Bad Fairy Case File #337: The Nixie

OFFENSES: Enchantment, Drowning, Kidnapping

DESCRIPTION: Water Sprite, Half-Human Half-Fish in appearance

ALIAS: Nix, Niwiht, Nihtes, Nyx, Nikwus, Nikwis, Nikke, Neck

PROVENANCE: Irish and German folklore

A shape-shifting water fairy from early German folklore, the Nixie is infamous for singing enchanted songs to lure human prey to watery deaths. The Nixie is usually a malicious female river mermaid, and the Nix is her male counterpart.

Though they are able to shape shift, their natural appearance is that of a small human-shaped being with attributes of a frog, toad or fish. They are described as green or blue in hue and have webbed feet and hands, gills and often fish-like faces with large eyes seated on the sides of their bulbous heads.

The Nixie is often found in tales of a traveler’s lonely journey through some tender wilderness in which a body of water is nonchalantly approached. The Nixie will entice the traveler with an intoxicating melody near her fairy stomping grounds (a pond, waterfall, river or lake).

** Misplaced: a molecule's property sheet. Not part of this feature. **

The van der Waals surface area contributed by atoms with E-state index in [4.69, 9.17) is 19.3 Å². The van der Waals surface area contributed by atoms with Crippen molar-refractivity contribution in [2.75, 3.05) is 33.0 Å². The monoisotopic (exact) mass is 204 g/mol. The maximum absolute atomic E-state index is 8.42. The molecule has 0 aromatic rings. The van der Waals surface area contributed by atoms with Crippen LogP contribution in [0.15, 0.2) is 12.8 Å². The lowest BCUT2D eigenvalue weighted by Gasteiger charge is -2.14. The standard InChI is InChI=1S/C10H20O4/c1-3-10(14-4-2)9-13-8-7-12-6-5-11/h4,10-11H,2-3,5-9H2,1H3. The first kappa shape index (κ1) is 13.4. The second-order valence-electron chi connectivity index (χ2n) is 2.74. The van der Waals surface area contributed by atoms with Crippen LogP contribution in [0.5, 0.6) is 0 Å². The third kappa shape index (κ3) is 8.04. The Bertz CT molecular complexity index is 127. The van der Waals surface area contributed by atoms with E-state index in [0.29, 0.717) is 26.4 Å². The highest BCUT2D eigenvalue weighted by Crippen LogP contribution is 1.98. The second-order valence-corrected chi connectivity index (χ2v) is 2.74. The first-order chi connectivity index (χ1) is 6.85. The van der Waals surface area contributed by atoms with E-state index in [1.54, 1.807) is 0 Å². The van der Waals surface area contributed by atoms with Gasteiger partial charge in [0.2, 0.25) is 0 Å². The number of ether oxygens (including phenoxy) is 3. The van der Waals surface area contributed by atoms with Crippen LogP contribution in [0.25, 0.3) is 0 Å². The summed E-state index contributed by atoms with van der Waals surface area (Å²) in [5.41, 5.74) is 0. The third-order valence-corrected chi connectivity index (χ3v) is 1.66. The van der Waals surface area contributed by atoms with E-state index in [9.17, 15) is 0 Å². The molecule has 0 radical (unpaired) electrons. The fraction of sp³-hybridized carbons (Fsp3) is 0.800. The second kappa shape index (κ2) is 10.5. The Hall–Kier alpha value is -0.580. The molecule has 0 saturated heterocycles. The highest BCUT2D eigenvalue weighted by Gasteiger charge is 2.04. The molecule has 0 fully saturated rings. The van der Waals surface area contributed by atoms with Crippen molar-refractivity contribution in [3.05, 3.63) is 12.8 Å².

Legend of Nixies have been also found in Scandinavian mythology as well as Celtic mythology, retaining most of its German attributes. Sometimes, however, they gain Catholic messages within the tale, for example, they can be especially fond of murdering pregnant women and unbaptized children.

The Nixie might be confused for the Kelpie of Irish folklore, who is also a water sprite known for shape-shifting and waiting by murky waters to prey on unsuspecting humans. The essential difference between the Kelpie and Nixie (besides the countries in which their tales were woven), is the song of the Nixie is it’s main attracting force to entice those they wish to bring into their watery clutches, while the Kelpie merely waits for travelers to approach.

The merpeople created for the film Harry Potter and the Goblet of Fire, based on the book by J.K. Rowling, may have been modeled after Nixie folklore. They are first mentioned in a song found in an enchanted golden egg, in which they sing, “Come seek us where our voices sound, we cannot sing above the ground.” Later they are discovered under a lake holding children prisoner, and we discover that these mermaids are far closer to monsters than to anything seen in Walt Disney Pictures‘ The Little Mermaid (1989). There are many sea-fairies to choose from in the world of mythology, but this is very reminiscent of Nixie folklore in particular.

More about Nixies: